Accumulation of mercury in estuarine food webs: biogeochemical and ecological considerations
thesisposted on 2023-05-26, 00:20 authored by Jones, HJ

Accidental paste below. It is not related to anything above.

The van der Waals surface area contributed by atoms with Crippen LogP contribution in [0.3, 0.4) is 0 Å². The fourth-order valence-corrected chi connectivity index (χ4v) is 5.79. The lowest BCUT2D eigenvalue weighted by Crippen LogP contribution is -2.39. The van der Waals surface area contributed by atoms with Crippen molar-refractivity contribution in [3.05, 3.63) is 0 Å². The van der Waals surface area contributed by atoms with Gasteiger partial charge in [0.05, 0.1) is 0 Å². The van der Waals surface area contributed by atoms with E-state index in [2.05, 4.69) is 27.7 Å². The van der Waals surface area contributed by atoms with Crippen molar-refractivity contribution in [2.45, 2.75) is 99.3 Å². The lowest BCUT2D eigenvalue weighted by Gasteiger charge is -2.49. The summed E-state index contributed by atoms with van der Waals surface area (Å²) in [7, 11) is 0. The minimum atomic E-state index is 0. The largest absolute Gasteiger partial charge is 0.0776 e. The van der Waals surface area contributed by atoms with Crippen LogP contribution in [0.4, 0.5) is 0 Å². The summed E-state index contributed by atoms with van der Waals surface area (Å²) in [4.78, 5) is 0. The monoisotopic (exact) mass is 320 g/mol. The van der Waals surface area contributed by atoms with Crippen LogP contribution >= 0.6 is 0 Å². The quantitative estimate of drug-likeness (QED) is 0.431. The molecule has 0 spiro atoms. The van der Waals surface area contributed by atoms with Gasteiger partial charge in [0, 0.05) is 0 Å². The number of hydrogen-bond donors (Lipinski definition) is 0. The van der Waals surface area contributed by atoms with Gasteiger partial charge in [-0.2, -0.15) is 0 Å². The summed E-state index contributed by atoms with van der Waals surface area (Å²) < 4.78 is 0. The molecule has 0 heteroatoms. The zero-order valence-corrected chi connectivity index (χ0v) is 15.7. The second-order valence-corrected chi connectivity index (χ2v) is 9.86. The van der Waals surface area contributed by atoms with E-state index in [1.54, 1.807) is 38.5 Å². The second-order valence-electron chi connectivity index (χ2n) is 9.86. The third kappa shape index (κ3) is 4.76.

Estuarine systems that are exposed to industrial pollutants often retain a high loading of contaminants, including mercury (Hg), due to prevailing physical, chemical and biological conditions. Estuarine biota are principally exposed to Hg through dietary uptake, which can lead to higher order species bioaccumulating significant concentrations that can also be harmful to human health if consumed. Methylmercury (MeHg) production, bioaccumulation, and biomagnification in estuarine food webs are broadly understood but our knowledge of Hg food pathways and selenium's (Se) interaction with Hg is lacking. Current observations show poor correlation between bioaccumulation and environmental loadings, indicating that food web uptake and transfer of Hg are not straightforward. Understanding the mechanisms that underpin this variability is critical to quantifying and managing Hg exposure risks, and for developing appropriate management actions. The studies within this thesis examined the bioavailability, trophic magnification and bioaccumulation of Hg within a contaminated estuary to provide better capacity to manage the ecosystem and human health concerns. Specifically this work focused on three areas: (1) The long-term capacity of resident fish to recover from Hg system contamination; (2) routes of Hg and Se trophic magnification within estuarine food webs; and (3) the influence of Se on Hg bioavailability and Hg toxicity. The study was based in the Derwent Estuary, Tasmania, a site of historical mercury pollution. It was found that despite significant reduction of Hg discharges into an estuarine system, Hg concentrations in fish did not decrease, even after an extended period of time had passed (in this case, 37 years). The fact that Hg concentration in fish did not decline was only evident after application of biometric models, which suggests that monitoring of fish bioindicator species must include biological information to avoid misinterpretation of spatial and temporal trends of Hg contamination in biota. Continuing, but spatially variable, methylation of Hg from sediments was found to be the key driver in the bioaccumulation of MeHg in resident fish. Co-contamination of Se and its close association with Hg in the sediments suggested a role of Se in reducing Hg bioavailability. Se uptake by resident fish was sufficient to maintain Se molar excess over Hg (a critical relationship in defining Hg toxicity), but an Se-based assessment of the risk of Hg toxicity to human consumers pointed to the potential for negative health effects associated with Hg in certain regions. This finding highlighted that, for human health assessments to be effective, the information on which they are based must be applied at a spatial scale appropriate to the source of Hg pollution. To link an Hg source in the environment to fish, this research used a novel combination of Bayesian stable isotope mixing models and dietary analysis to provide refined trophic magnification models with which to evaluate Hg movement through food webs to the species of interest. The refined models reduced uncertainty in trophic magnification pathways and highlighted key benthic prey species as routes for Hg bioaccumulation. These results provide a significant advance on the current understanding of Hg dynamics, specifically: improving our understanding of the relationship between Hg and Se; identifying issues with the way in which Hg concentrations fish are measured and reported so that the levels and risk can be more accurately understood; and identifying an improved approach for evaluating trophic interactions and bioaccumulation pathways. The findings will support estuarine management by informing existing monitoring programs and enabling better evaluation of the risks to human health in regions of Hg contamination.
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